Carbon isotopic fractionation during vaporization of low molecular weight hydrocarbons (C6–C12)

Petroleum Science, Apr 2017

Three series of laboratory vaporization experiments were conducted to investigate the carbon isotope fractionation of low molecular weight hydrocarbons (LMWHs) during their progressive vaporization. In addition to the analysis of a synthetic oil mixture, individual compounds were also studied either as pure single phases or mixed with soil. This allowed influences of mixing effects and diffusion though soil on the fractionation to be elucidated. The LMWHs volatilized in two broad behavior patterns that depended on their molecular weight and boiling point. Vaporization significantly enriched the 13C present in the remaining components of the C6–C9 fraction, indicating that the vaporization is mainly kinetically controlled; the observed variations could be described with a Rayleigh fractionation model. In contrast, the heavier compounds (n-C10–n-C12) showed less mass loss and almost no significant isotopic fractionation during vaporization, indicating that the isotope characteristics remained sufficiently constant for these hydrocarbons to be used to identify the source of an oil sample, e.g., the specific oil field or the origin of a spill. Furthermore, comparative studies suggested that matrix effects should be considered when the carbon isotope ratios of hydrocarbons are applied in the field.

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Carbon isotopic fractionation during vaporization of low molecular weight hydrocarbons (C6–C12)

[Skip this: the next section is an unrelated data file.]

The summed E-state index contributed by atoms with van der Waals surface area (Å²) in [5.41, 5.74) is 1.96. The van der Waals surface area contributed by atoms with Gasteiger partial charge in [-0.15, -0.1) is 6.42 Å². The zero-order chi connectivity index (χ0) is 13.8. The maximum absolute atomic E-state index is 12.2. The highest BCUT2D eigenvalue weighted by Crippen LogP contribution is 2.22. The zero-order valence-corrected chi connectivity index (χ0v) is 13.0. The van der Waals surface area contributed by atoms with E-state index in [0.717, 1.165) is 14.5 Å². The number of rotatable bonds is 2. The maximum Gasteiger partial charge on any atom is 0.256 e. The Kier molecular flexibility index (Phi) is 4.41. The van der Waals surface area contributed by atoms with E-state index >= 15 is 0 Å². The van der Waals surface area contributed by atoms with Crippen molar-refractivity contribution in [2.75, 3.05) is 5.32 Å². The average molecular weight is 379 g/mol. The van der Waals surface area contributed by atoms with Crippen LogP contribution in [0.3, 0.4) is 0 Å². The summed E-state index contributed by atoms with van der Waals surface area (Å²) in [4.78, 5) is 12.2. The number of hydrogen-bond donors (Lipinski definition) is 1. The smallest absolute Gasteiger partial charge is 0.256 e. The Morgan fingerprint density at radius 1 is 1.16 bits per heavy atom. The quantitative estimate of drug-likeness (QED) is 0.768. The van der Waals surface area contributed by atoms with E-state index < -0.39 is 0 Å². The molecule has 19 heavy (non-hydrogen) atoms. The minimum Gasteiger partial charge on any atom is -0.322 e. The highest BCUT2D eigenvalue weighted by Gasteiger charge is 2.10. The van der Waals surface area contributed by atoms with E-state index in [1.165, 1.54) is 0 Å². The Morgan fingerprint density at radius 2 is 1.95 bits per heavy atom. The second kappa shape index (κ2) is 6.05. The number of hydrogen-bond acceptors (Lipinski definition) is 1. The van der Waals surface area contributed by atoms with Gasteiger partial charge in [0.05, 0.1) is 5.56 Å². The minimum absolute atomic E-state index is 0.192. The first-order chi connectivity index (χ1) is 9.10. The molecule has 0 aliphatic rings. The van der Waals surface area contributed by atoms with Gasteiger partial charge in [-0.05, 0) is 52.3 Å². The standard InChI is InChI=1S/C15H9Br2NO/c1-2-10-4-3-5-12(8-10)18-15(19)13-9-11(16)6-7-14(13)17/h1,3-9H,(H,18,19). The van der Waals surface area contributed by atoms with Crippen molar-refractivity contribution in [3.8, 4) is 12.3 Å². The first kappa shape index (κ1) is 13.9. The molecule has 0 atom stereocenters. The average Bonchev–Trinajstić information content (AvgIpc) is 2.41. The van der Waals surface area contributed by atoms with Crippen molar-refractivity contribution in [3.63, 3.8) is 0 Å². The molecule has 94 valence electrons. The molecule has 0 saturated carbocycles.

Carbon isotopic fractionation during vaporization of low molecular weight hydrocarbons (C6-C12) Qian-Yong Liang 0 1 2 Yong-Qiang Xiong 0 1 2 Jing Zhao 0 1 2 Chen-Chen Fang 0 1 2 Yun Li 0 1 2 0 PetroChina Research Institute of Petroleum Exploration and Development , Beijing 100083 , China 1 State Key Laboratory of Organic Geochemistry, Guangzhou Institute of Geochemistry, Chinese Academy of Sciences , Guangzhou 510640, Guangdong , China 2 Key Laboratory of Marine Mineral Resources, Guangzhou Marine Geological Survey, Ministry of Land and Resources , Guangzhou 510760, Guangdong , China Three series of laboratory vaporization experiments were conducted to investigate the carbon isotope fractionation of low molecular weight hydrocarbons (LMWHs) during their progressive vaporization. In addition to the analysis of a synthetic oil mixture, individual compounds were also studied either as pure single phases or mixed with soil. This allowed influences of mixing effects and diffusion though soil on the fractionation to be elucidated. The LMWHs volatilized in two broad behavior patterns that depended on their molecular weight and boiling point. Vaporization significantly enriched the 13C present in the remaining components of the C6-C9 fraction, indicating that the vaporization is mainly kinetically controlled; the observed variations could be described with a Rayleigh fractionation model. In contrast, the heavier compounds (n-C10-n-C12) showed less mass loss and almost no significant isotopic fractionation during vaporization, indicating that the isotope characteristics remained sufficiently constant for these hydrocarbons to be used to identify the source of an oil sample, e.g., the specific oil field or the origin of a spill. Furthermore, comparative studies suggested that matrix effects should be considered when the carbon isotope ratios of hydrocarbons are applied in the field. Low molecular weight hydrocarbons; Gas chromatography-isotope ratio mass spectrometry; Isotope fractionation; Vaporization - & Yong-Qiang Xiong 1 Introduction The C6–C12 low molecular weight hydrocarbons (LMWHs) are an important part of petroleum, consisting of different compound classes (n-, iso-, cyclo-alkanes, and aromatics). Various parameters based on the chemical and isotopic compositions of these LMWHs have been widely utilized to make oil/source correlations (Bjorøy et al. 1994; Ten Haven 1996; Odden et al. 1998; Whiticar and Snowdon 1999; Obermajer et al. 2000; Wever 2000), assess the thermal maturity of oils and condensates (Thompson 1983; Mango 2000), determine the source allocation of mixed oils (Chung et al. 1998; Rooney et al. 1998), and identify various secondary alterations of crude oils (George et al. 2002; Pasadakis et al. 2004; Zhang et al. 2005). The characterization of these light compounds is also a powerful tool for tracing the source of petroleum-related contaminants and understanding the environmental processes that control the transport and fate of these contaminants (Dempster et al. 1997; Kelley et al. 1997; Gray et al. 2002; Kolhatkar et al. 2002; Mancini et al. 2002, 2008; Smallwood et al. 2002; Zwank et al. 2003). Liquid petroleum hydrocarbons, particularly LMWHs, lose mass through vaporization, which can occur in a wide variety of settings, including during the weathering of oil spills (i.e., before sampling), and during sampling, transportation, and storage. The different vaporization behavior of each component of an oil sample will alter the sample’s chemical and isotopic composition, thus likely influencing the application of some identification methods based on these properties (Can˜ipa-Morales et al. 2003). It is therefore essential to clarify the possible effects of vaporization on the composition of oil samples prior to the interpretation of the data. Numerous studies have examined the effects of evaporation on the composition of LMWHs (Thompson 1987, 1988; Can˜ipa-Morales et al. 2003). Strict collection and preservation procedures are required to avoid the evaporation of a crude oil sample to facilitate the accurate determination of its LMWHs distribution, because even minor evaporation would affect the quality of the data (Can˜ipa-Morales et al. 2003). Although compound-specific isotope analysis (CSIA) has become a powerful tool for oil characterization and correlation (Chung et al. 1998; Odden et al. 1998; Harris et al. 1999; Whiticar and Snowdon 1999), few studies have considered the effect of evaporation on the d13C values of LMWHs (Harrington et al. 1999; Shin and Lee 2010). In addition, different volatile organic compounds have shown different carbon isotope fractionation trends during evaporation. For example, the enrichment of 13C in the vapor fraction was reported for the evaporation of benzene, toluene, ethylbenzene, and xylene (collectively known as BTEX) (D13Cvapor–liquid & ?0.2%) (Harrington et al. 1999), trichloroethylene (D13Cvapor–liquid = ?0.1% to ?0.7%) (Poulson and Drever 1999), chlorinated aliphatic hydrocarbons (D13Cvapor–liquid = ?0.31% for trichloroethene and D13Cvapor–liquid = ?0.65% for dichloromethane) (Huang et al. 1999), and MTBE (tert-butyl methyl ether, D13Cvapor–liquid = ?0.2–0.5% in different physical contexts) (Kuder et al. 2009). The enrichment of 13C in the vapor phase could be explained by higher vapor pressure of 13C-substituted organic compounds relative to 12C-substituted organic compounds (Baertschi et al. 1953; Narten and Kuhn 1961; Jancso and Van Hook 1974). In contrast, some evaporation experiments have shown that progressive evaporation considerably enriches the remaining liquid fraction in 13C, with D13Cvapor–liquid = -0.58% and -0.41% for benzene and toluene, respectively (Shin and Lee 2010). Kinetic fractionation was evidently dominant in controlling the carbon isotopic fractionation during these evaporation experiments. Previous experimental studies have investigated the evaporation of LMWHs mainly by simulating the evaporation of one or two pure components in each experiment and determining their composition and isotope fractionation at different stages during the evaporation (Huang et al. 1999; Poulson and Drever 1999; Shin and Lee 2010). The effect of the matrix in which the vaporization of a hydrocarbon is studied has seldom been discussed in these experimental studies. However, crude oils and oil products generally comprise a complicated mixture of hydrocarbons, and the matrix effect of the other components may to some extent influence the evaporation behavior of each individual compound. Additionally, evaporation in natural environments commonly involves other media such as water and soils. A few studies have explored the effects of mixture with water and adsorption to soil on carbon isotope fractionation (Harrington et al. 1999; Slater et al. 1999; Ho¨hener et al. 2003; Schu¨th et al. 2003; Bouchard et al. 2008a, b). No significant carbon isotope fractionation was observed during the equilibrium vaporization of aqueous solution of toluene and trichloroethylene (Slater et al. 1999), the soil adsorption of BTEX (Harrington et al. 1999) and the sorption of halogenated hydrocarbon compounds (trichloroethene, cis-dichloroethene, vinylchloride) and BTEX compounds onto activated carbon, lignite coke, and lignite (Schu¨th et al. 2003). However, significant fractionation has been observed after passing some volatile organic compounds across alluvial sand (e.g., D13Cvapor–liquid is -2.14 ± 0.22%, -1.73 ± 0.52%, and -1.55 ± 0.45% for n-pentane, n-hexane, and benzene, respectively) (Bouchard et al. 2008b), and an unsaturated soil zone (Bouchard et al. 2008a). Therefore, the matrix effects (of both mixing and soil diffusion) on the evaporation fractionation should be better understood prior to utilizing the d13C value of volatile organic compounds. The main purpose of this research is to gain better insights into carbon isotope fractionation during the vaporization of C6–C12 LMWHs and to determine the influences of multi-component mixtures and soil diffusion on the vaporization of these hydrocarbons. Three series of laboratory vaporization experiments were conducted at room temperature. The first investigated the vaporization of a mixture of C6–C12 LMWHs by assessing their vaporization characteristics in a mixture compounds. The second series compared the vaporization of individual pure singlephase compounds. The third series examined vaporization in soil. 2 Experimental 2.1 Reagents and chemicals n-Hexane (n-C6, 99%), n-heptane (n-C7, HPLC grade, 99?%), n-octane (n-C8, 98?%), n-nonane (n-C9, 99%), n-decane (n-C10, 99%), n-undecane (n-C11, 99%), n-dodecane (n-C12, 99?%), benzene (99%), ethylbenzene (99%), o-xylene (99%), methylcyclohexane (MCH, 99%), and deuterated n-octane (n-C8D18, 99%) were purchased from Alfar Aesar China (Tianjin) Co., Ltd. n-Pentane (n C5, 99%) and toluene (99%) were purchased from Qianhui Chemicals and Glassware Co. Ltd. (Guangzhou, China). The soil used here was first freeze-dried, pulverized with an agate mortar, and then sieved. The fraction with particle sizes less than 100 mesh was heated at 250 C in an oven for 4 h to eliminate any naturally present LMWHs and microbes. The main minerals in the soil were quartz, chlorite, feldspar, illite, calcite, and dolomite. The total organic carbon of the soil was 0.12%. 2.2 Vaporization experiments Three series of vaporization experiments were designed in which three pure compounds (n-hexane, n-nonane, and ndodecane) and a mixture of compounds were progressively volatilized in the laboratory. The mixture was of twelve LMWHs, including C6–C12 n-alkanes, MCH, and BTEX. The mixture was prepared by adding the 12 pure compounds (n-C6, 700 lL; benzene, 700 lL; n-C7, 400 lL; MCH, 400 lL; toluene, 400 lL; n-C8, 300 lL; ethylbenzene, 300 lL; o-xylene, 300 lL; n-C9, 200 lL; n-C10, 200 lL; n-C11, 200 lL; and n-C12, 200 lL) to a 4-mL glass vial capped with an aluminum–rubber seal. In the first vaporization experiment, aliquots (approximately 200 lL) of the mixture of compounds were delivered into a series of 4-mL glass vials and weighed. Each vial was then placed in a fume cupboard to allow open vaporization without any agitation, and an air conditioner was used to control the room temperature at 24 ± 1 C. At intervals up to 72 h, vaporization was measured. For the GC measurement, the vials were then weighed and filled with n-pentane. They were tightly capped with aluminum– rubber seals, shaken in an ultrasonicator for 10 min to increase the dissolution of the residue hydrocarbons into the n-pentane solvent, and then kept in a freezer prior to analysis. The second series of vaporization experiments was conducted similar to the first, although instead of the artificial oil mixture, pure compounds were individually studied (n-hexane, n-nonane, or n-dodecane). Aliquots (about 100 lL) of each individual pure compound were added to a series of 4-mL glass vials, and the following procedures for the vaporization experiment were identical to those of the first series. The third series of vaporization experiments was designed to reveal the effect of diffusion through soil on the vaporization of LMWHs. A certain amount of soil (1 or 2 g) was added to 4-mL glass vials containing a pure hydrocarbon (n-hexane or n-nonane). Subsequent procedures were as in the preceding series. Finally, the residual compounds were ultrasonically extracted into pentane solvent from the soils. After vaporization, the concentrations and d13C values of the target compounds in the unaltered original sample and the evaporated residual aliquots were measured by directly injecting n-pentane solutions containing the target compounds into gas chromatography (GC) and gas chromatography–isotope ratio mass spectrometry (GC–IRMS) apparatus. The remaining fraction (F) of each component was calculated by measuring the weight (pure compound) or concentration (artificial oil) of the corresponding compound before and after vaporization. 2.3 Gas chromatography (GC) GC analyses were performed on an Agilent 7890 GC instrument equipped with a split/splitless injector, an HPPONA fused silica capillary column (50 m 9 0.20 mm i.d. 9 0.50 lm), and a flame ionization detector. The temperatures for both injection and detection were set at 300 C. Nitrogen (99.999%) was used as the carrier gas at a maintained constant flow rate of 1.0 mL/min. The injection was operated in split mode (10:1). The GC oven temperature was programmed to rise for 5 min from 35 to 50 C at a rate of 4 C/min, and then to 180 C at 8 C/ min. C6–C12 LMWHs were quantified by integration of the peak areas. The response factors of these hydrocarbons relative to the internal standard (n-C8D18) were calculated based on the peak area ratios of each C6–C12 hydrocarbon compared with the internal standard. 2.4 Gas chromatography–isotope ratio mass spectrometry (GC–IRMS) Carbon isotopic compositions of LMWHs were measured with a gas chromatograph (Agilent 6890) equipped with a DB-5MS column (50 m 9 0.25 mm i.d. 9 0.25 lm) coupled to an isotope ratio monitoring mass spectrometer (GV IsoPrime). Helium was used as the carrier gas with a maintained constant head pressure of 8.5 psi. The GC oven temperature was programmed to be initially held at 35 C for 5 min, then raised to 50 C at 1.5 C/min, held for 3 min, increased to 53 C at 0.5 C/min, and finally increased to 200 C at 25 C/min and held for 2 min. The combustion by-product (H2O) was removed by passing the analyte stream through a selectively permeable membrane (NafionTM) with a dry He counter flow. Carbon isotope ratios were computed by five pulses of CO2 reference gas with known d13C values (-22.5%, VPDB), which were injected via the interface to the IRMS instrument at the beginning and end of each analysis. A standard mixture of n-alkanes (C12–C32) from Indiana University with known isotopic composition was used daily to monitor the performance of the instrument. The reported isotopic data represent the arithmetic means of at least two replicate analyses, and the repeatability is better than ±0.3% (VPDB). 2.5 Quantification of isotope fractionation during vaporization and diffusion across soil The experimental isotope factors can be determined using the following Rayleigh equations: R ¼ Ro Fa 1 d13CR þ 1000 = d13CI þ 1000 where F is the mass fraction of the original compound remaining, R and Ro are the 13C/12C value of the individual compound at a specific F (F \ 1) and at F = 1, respectively, and a (equal to Rvapor/Rliquid) is the vapor–liquid fractionation factor. d13CR and d13CI are the d13C values of the residual and initial compound, respectively. For each compound of the artificial oil, the a values were calculated by linear regression of lnF versus lnA. The corresponding isotope enrichment factors can be calculated according to: eð&Þ ¼ ða 1Þ 1000 where D represents the diffusion coefficient, MW the molecular weight, and the subscripts l, h, and a represent light isotopes only, molecules with one heavy isotope, and air, respectively (MWa = 28.8 g/mol in this case). 3 Results and discussion An evaporation system with constant boundary conditions will usually have a constant evaporation rate for a single liquid (one component) with respect to time (Stiver and Mackay 1984). In contrast to the linear evaporation of a pure compound, the evaporative loss of a mixture by total weight or volume is either logarithmic (approximately seven or more components) or a square root function (between about five and seven components) with time (Fingas 1997). This implies that the evaporation behavior of a given component is probably different between its pure state (single-component liquid) and when it is in a mixture due to the occurrence of intermolecular interactions. Therefore, the carbon isotope fractionations of LMWHs during evaporation from a mixture and from soil were investigated to explore their evaporation behavior under conditions resembling practical situations. 3.1 Carbon isotope fractionations of LMWHs during the progressive vaporization of artificial oil To eliminate the possible influence of co-elution and other factors on the measurement of the LMWHs, a mixture consisting of twelve pure standards (n-C6, benzene, n-C7, MCH, toluene, n-C8, ethylbenzene, o-xylene, n-C9, n-C10, n-C11, and n-C12) was selected here to replace a real oil. The progression of the remaining mass fractions (F) and carbon isotope compositions of the individual C6–C12 LMWHs in the volatilized residues of the mixture are summarized in Table 1. The mass losses are being observed against time (h). n-C6, benzene, n-C7, MCH, toluene, n-C8, ethylbenzene, and o-xylene in the mixture showed expected mass losses, with the lighter compounds being the most volatile, and these compounds in the residual liquid were enriched in 13C. However, the heaviest compounds (n-decane, n-undecane, and n-dodecane) after 72 h showed mass losses of 66%, 16%, and 1% and d13CR-I values of 0.6, 0.4, and 0.2% (within the CSIA error), respectively. Based on their vaporization rates and variations in d13C values, the considered LMWHs fall into two categories: a lighter C6–C9 fraction and a heavier C10–C12 fraction. The lighter fraction volatilized more quickly and showed considerable carbon isotope fractionation. Plots of F versus vaporization time (Fig. 1a) were used to evaluate the vaporization rates of individual LMWHs: The steeper the curve, the faster the vaporization rate. The plots show that the vaporization rates of the LMWHs were inversely related to their boiling points or carbon number and that the individual components of the lighter fraction rapidly evaporated. The residues of individual LMWHs in the lighter fraction became gradually enriched in 13C during vaporization (Table 1; Fig. 2). Their d13CR-I values reached up to 0.5% (beyond the analytical error of CSIA) once 20%–60% of the compounds were removed, and over 3% after the evaporation of about 90% of the component. The heavier fraction evaporated more slowly (Fig. 1a). After 72-h vaporization, the amounts of n-C10, n-C11, and n-C12 remaining in the mixture compounds sample were 34%, 84%, and 99% of the original, respectively (Table 1; Fig. 2). These compounds showed relatively less isotope -46.1 ± 0.02 -45.6 ± 0.03 -44.9 ± 0.21 -44.0 ± 0.08 -42.1 ± 0.00 -24.6 ± 0.17 -24.1 ± 0.22 -23.6 ± 0.03 -22.3 ± 0.03 -20.6 ± 0.17 -39.4 ± 0.12 -39.3 ± 0.10 -39.3 ± 0.07 -39.0 ± 0.04 -38.2 ± 0.07 -37.4 ± 0.24 -36.6 ± 0.04 -33.5 ± 0.13 -29.3 ± 0.07 -29.2 ± 0.07 -29.2 ± 0.03 -29.0 ± 0.09 -28.6 ± 0.07 -27.9 ± 0.01 -27.3 ± 0.07 -25.6 ± 0.05 -29.3 ± 0.25 -29.1 ± 0.23 -28.9 ± 0.09 -28.8 ± 0.12 -28.2 ± 0.14 -27.4 ± 0.18 12 15 n-C8 0 2 4 6 12 15 20 24 33 EB 0 2 4 6 12 15 20 24 33 o-Xy 0 2 4 6 12 15 20 24 33 n-C9 0 2 4 6 -26.9 ± 0.16 -24.4 ± 0.05 -45.9 ± 0.15 -45.9 ± 0.10 -45.8 ± 0.13 -45.7 ± 0.11 -45.6 ± 0.01 -44.5 ± 0.25 -44.2 ± 0.00 -43.6 ± 0.06 -39.4 ± 0.00 -28.3 ± 0.18 -28.3 ± 0.09 -28.3 ± 0.05 -28.1 ± 0.03 -28.1 ± 0.06 -27.0 ± 0.25 -27.2 ± 0.05 -26.0 ± 0.05 -25.1 ± 0.15 -28.0 ± 0.13 -28.1 ± 0.08 -28.0 ± 0.16 -28.1 ± 0.00 -28.0 ± 0.08 -27.5 ± 0.21 -27.4 ± 0.03 -27.0 ± 0.03 -24.9 ± 0.00 -49.4 ± 0.04 -49.5 ± 0.19 -49.3 ± 0.21 -49.3 ± 0.06 fractionations over the entire process of vaporization, particularly n-C11 and n-C12, which showed variations of d13C of less than 0.6% (Table 1). A similar result was reported in a previous study (Wang and Huang 2003): the d13C values of residual C10, C11, C12, C13, and C14 nalkanes changed by less than ±0.3% when 45%, 29%, -49.4 ± 0.07 -49.0 ± 0.12 -49.4 ± 0.00 -49.3 ± 0.05 -48.4 ± 0.24 -47.3 ± 0.28 -44.5 ± 0.06 -35.6 ± 0.10 -35.8 ± 0.11 -35.4 ± 0.10 -35.7 ± 0.00 -35.5 ± 0.10 -35.3 ± 0.05 -35.0 ± 0.00 -35.0 ± 0.03 -34.9 ± 0.05 -27.8 ± 0.28 -27.6 ± 0.07 -27.6 ± 0.04 -27.7 ± 0.03 -27.5 ± 0.03 -27.7 ± 0.00 -27.6 ± 0.00 -27.5 ± 0.01 -27.5 ± 0.03 -31.9 ± 0.07 -31.9 ± 0.05 -31.7 ± 0.01 -31.8 ± 0.03 -31.7 ± 0.03 -31.8 ± 0.00 -31.9 ± 0.00 -31.7 ± 0.03 -31.7 ± 0.03 Evaporation time, h Fig. 1 Variation of the remaining mass fraction (F) as a function of vaporization time. a The artificial oil; b n-hexane; c n-nonane 30%, 37%, and 51% of the starting compounds remained in the vial, respectively. Therefore, the d13C values of the heavier n-alkanes varied little enough to make them useful identifiers of oil that has been evaporated to some extent. Figure 3 shows the good linear correlation between ln[(d13CR ? 1000)/(d13CI ? 1000)] and lnF for the compounds of the lighter fraction, whose regression coefficients (R2) were 0.98 (n-C6), 0.99 (n-C7), 0.97 (n-C8), 0.91 (n-C9), 0.996 (MCH), 0.97 (benzene), 0.97 (toluene), 0.91 Fig. 2 Carbon isotope fractionation of individual LMWHs in the c residual artificial oil (d13CR-I) versus remaining fraction (F) of the corresponding components during progressive vaporization (ethylbenzene), and 0.93 (o-xylene). These results suggest that the carbon isotope fractionations of these compounds during vaporization from a multi-component system (the artificial oil) followed the Rayleigh fractionation model. The vapor–liquid carbon isotope enrichment factor (e), also sometimes noted by D13Cvapor–liquid, is considered the best way to express the isotope fractionation effect (Hayes, 1993). All the e values observed here were negative, ranging from -0.87 to -1.74% (e = slope 9 1000, Fig. 3), indicating that the progressive vaporization of these compounds was dominated by kinetic fractionation, i.e., the preferential removal of molecules containing the lighter isotope. The same trend was observed by Shin and Lee (2010), who reported enrichment factors for benzene and toluene of -0.58 and -0.41%, respectively. The magnitude of carbon isotope fractionation during the vaporization of a pure liquid phase appears to be considerably less than that from a multi-component system. 3.2 Carbon isotope fractionations of LMWHs during the progressive vaporization of single pure liquid and diffusion through soil To understand better matrix effects on the carbon isotope fractionation of individual LMWHs during vaporization from a mixture, vaporization experiments of three pure compounds (n-hexane, n-nonane, and n-dodecane) were conducted under the same conditions as the assessment of the artificial oil. Only 7.4% mass loss and no obvious d13C variation (\0.5%, VPDB) were observed for n-dodecane after 72 h of vaporization. Consequently, only n-hexane and n-nonane are discussed. Table 2 lists the progressive vaporization results for nhexane, both its pure single phase and when in 1 g soil and 2 g soil. The pure single phase lost mass approximately as quickly as when it was mixed with 1 g soil: Both showed mass losses of about 90% after 80 min, with the d13C of the residue shifted more than 2.0% in both cases. n-Hexane in 2 g soil lost about 90% of its mass after 120 min of vaporization, and the d13C of the residue shifted 3.3%. Its maximal d13C shift was 3.5% after 125 min with a corresponding mass loss of 92%, which represents a much slower mass loss than observed for the pure liquid and the n-hexane in 1 g soil. Increasing the mass of soil slowed the vaporization rate and lessened the change of d13C of the residue. Figure 1b shows that n-C6 added to 1 g soil volatilized at a similar rate to the pure liquid phase, indicating that b Fig. 3 Carbon isotope fractionation of individual compounds, as lnA, versus fraction of residual liquid, presented as lnF, during the progressive vaporization of artificial oil diffusion through the 1 g soil did not have a remarkable effect on the vaporization of the n-C6 owing to its relatively high volatility. Both n-C9 in 1 g soil and n-C6 in 2 g soil evaporated less quickly than their respective pure compounds. The results show that a LMWH’s diffusion through soil can slow its rate of vaporization, with the effect depending on the volatility of the compound. Table 3 lists the progressive vaporization results of nnonane, both its pure single phase and in 1 g soil. The compound evaporated more slowly in the soil than alone, but it showed a greater d13C shift in the soil (Fig. 1c). The strong correlations between lnA and lnF for n-C6 (R2 = 0.998, 0.99, and 0.98 for the pure single phase, in 1 g soil, and in 2 g soil, respectively) and n-C9 (R2 = 0.99 -46.2 ± 0.08 -46.0 ± 0.04 -45.8 ± 0.08 -45.6 ± 0.05 -45.1 ± 0.05 -44.8 ± 0.09 -44.5 ± 0.12 -44.1 ± 0.08 -46.2 ± 0.05 -45.9 ± 0.12 -45.8 ± 0.07 -45.6 ± 0.04 -45.3 ± 0.11 -45.0 ± 0.02 -44.5 ± 0.06 -44.2 ± 0.11 -44.0 ± 0.05 d13C ± SD (VPDB, %)c d13CR-I (%)d d13C ± SD (VPDB, %)c d13CR-I (%)d y=-0.95x+0.04 R²=0.998 -0.5 -4.5 -4.0 -3.5 -3.0 -2.5 -2.0 -1.5 -1.0 -0.5 lnF Fig. 4 Carbon isotope fractionation of vaporization for individual n-C6 (a) and n-C9 (b), as lnA, versus fraction of residual liquid, presented as lnF, during progressive vaporization and 0.99 for the pure single and in 1 g soil, respectively) (Fig. 4) indicate that the vaporization in each case followed the Rayleigh trend. 3.3 Possible mechanism of carbon isotope fractionation of LMWHs during vaporization Theoretically, the effects of equilibrium vapor pressure (evaporation-controlled) and kinetics (diffusion-controlled) are the two main factors that influence the fractionation of stable isotopes of organic compounds during vaporization, and the competition between them directly determine the direction of the fractionation. The evaporation-controlled process usually results in ‘‘inverse isotope fractionation,’’ characterizing of enriching 13C in the vapor phase (Baertschi et al. 1953; Balabane and Letolle 1985; Huang et al. 1999; Poulson and Drever 1999; Wang and Huang 2001; Jeannottat and Hunkeler 2012; Xiao et al. 2012), whereas diffusion-controlled vaporization, which depends on the system itself and intermolecular free energy due to the van der Waals attractive forces among molecules, results in the ‘‘normal isotope fractionation,’’ characterizing of enriching 13C in the residual liquids (Shin and Lee 2010; Xiao et al. 2012; Kuder et al. 2009; Bouchard et al. 2008a, b, c; Jeannottat and Hunkeler 2012; Hayes 1993; Wang and Huang 2001). Table 4 lists the carbon isotope enrichment factors of the LMWHs considered here and in previous studies, along with values calculated using Eq. (5) (Craig 1953; Cerling et al. 1991; Bouchard et al. 2008c; Jeannottat and Hunkeler 2012). All the experimental values of e (ee) for the C6–C9 LMWHs are negative, indicating the enrichment of 13C in the residual liquids and ‘‘normal isotope fractionation’’ during vaporization. The vaporization of these compounds is thus diffusion-controlled, and the equilibrium vapor pressure has little effect on their natural vaporization. The n-alkanes in the mixture compounds showed decreasing experimental values of e with their increasing carbon number (Table 4): Values of -1.21 ± 0.06, -1.29 ± 0.14, -1.14 ± 0.23, and -1.04 ± 0.17% were observed with 95% confidence limits for n-C6, n-C7, n-C8, and n-C9, respectively. Benzene, toluene, ethylbenzene, and o-xylene, respectively, showed values of -1.74 ± 0.08, -1.48 ± 0.10, -1.12 ± 0.12, and -0.87 ± 0.09% with 95% confidence limits. These results confirm that the isotope enrichment factor of a compound is controlled by its molecular weight and boiling point. Therefore, the intermolecular binding energies (van der Waals attraction forces) are the main factor controlling the isotope fractionation during the vaporization of the mixture compounds and the single compounds (n-C6 and n-C9) both as a pure single phase and when in soil. In a diffusion-limited vaporization system, it is well known that the higher the vapor saturation is above that of volatilizing water, the lower the isotope effects (Craig and Gordon 1965). The results of this study combined with previous results indicate that this rule holds for the vaporization of LMWHs. The carbon isotope enrichment factor of volatilizing pure single-phase n-hexane was -0.95 ± 0.04% (95% confidence limit, Table 4). While that for pure n-hexane volatilizing across 1 g soil, 2 g soil, and a soil column became gradually higher with the progression along the series of matrices in which the vapor space become increasingly unsaturated and the vapor pressures gradually decreased. A similar trend was observed during the vaporization of n-C9. This demonstrates the effects of the matrix: diffusion materials like soil can decrease the vapor saturation and make the remaining liquid enriched in 13C, further increasing the isotope enrichment factor. n-C10, n-C11, and n-C12, on the other hand, showed little change in isotopic composition with mass loss (or lack Table 4 Comparison of experimental carbon isotope enrichment factors of this work, previous studies, and the theoretical enrichment factors of LMWHs during vaporization eea (%) 95% CIb Experimental material atc This study Ethylbenzene o-Xylene 0.99900 0.99900 thereof) during vaporization. The isotopic composition of the residual liquids varied almost within the CSIA error for these compounds (Table 1; Fig. 1a). This may be because (1) these hydrocarbons are heavier than those in the lighter fraction, and their strong intermolecular binding energies reduced their evaporation rates and (2) the vapors of these hydrocarbons approached close to saturation, thus greatly impeding their vaporization, which resulted in them showing greatly lower mass loss than the lighter fraction. 4 Conclusions The effect of vaporization on the carbon isotopic compositions of LMWHs was investigated through three series of experiments examining a mixture of compounds and pure compounds both alone in a single state and when diffusing across soil. Most of the mixture compounds showed obvious mass loss during vaporization, with the rate of vaporization decreasing with the increasing carbon number of the compounds, indicating that molecular weight and boiling point were the main regulator of that vaporization. Isotope analysis showed that the vaporization patterns of the C6–C12 LMWHs could be classified into two types: one for the lighter C6–C9 fraction and another for the heavier C10–C12 fraction. The remaining portion of the lighter fraction was significantly enriched in 13C by vaporization, with the vaporization fractionation of each hydrocarbon following the Rayleigh model, indicating that kinetic isotope effects controlled the natural vaporization of the molecules and their diffusion through soils. Additionally, significant isotope enrichments (more than 3%) were apparent in the d13CR-I values of the corresponding compounds when more than 90% of each components of the lighter fraction had evaporated. In contrast, the heavier fraction remained isotopically consistent due to its lower mass loss during the vaporization, indicating that the isotopic characteristics of these heavier hydrocarbons could be extremely useful for identifying the source of a given oil sample, even one slightly evaporated. Comparison of all the series of studies conducted here suggests that both mixing a given hydrocarbon and its diffusion through soil could slow its vaporization and increase its carbon isotope enrichment factors, because both the mixture and the soil decreased the vapor pressure in the vapor–liquid system. The values of carbon isotope enrichment factors for the LMWHs are quite close to those calculated from theory and reflect a diffusion-controlled vaporization process during the natural vaporization of the LMWHs. The C6–C12 LMWHs are widely used to identify the source of oil samples, to assess the thermal maturity of oils and condensates, to determine the source allocation of mixed oils, to identify various secondary alterations of crude oils, and to trace the source of petroleum-related contaminants. This study shows that there is significant isotope fractionation during the natural vaporization of the lighter fraction of these hydrocarbons, which means that isotope monitoring using the C6–C9 LMWHs should be used carefully. However, as natural vaporization has little influence on the isotopic compositions of the heavier hydrocarbons in a short time (i.e. within 72 h), these molecules can provide reliable carbon isotope data better than C6–C9 LMWHs for use in petroleum and environmental science. Acknowledgements We are grateful to Chen H. S. for the technical assistance. 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Qian-Yong Liang, Yong-Qiang Xiong, Jing Zhao, Chen-Chen Fang, Yun Li. Carbon isotopic fractionation during vaporization of low molecular weight hydrocarbons (C6–C12), Petroleum Science, 2017, 302-314, DOI: 10.1007/s12182-017-0155-4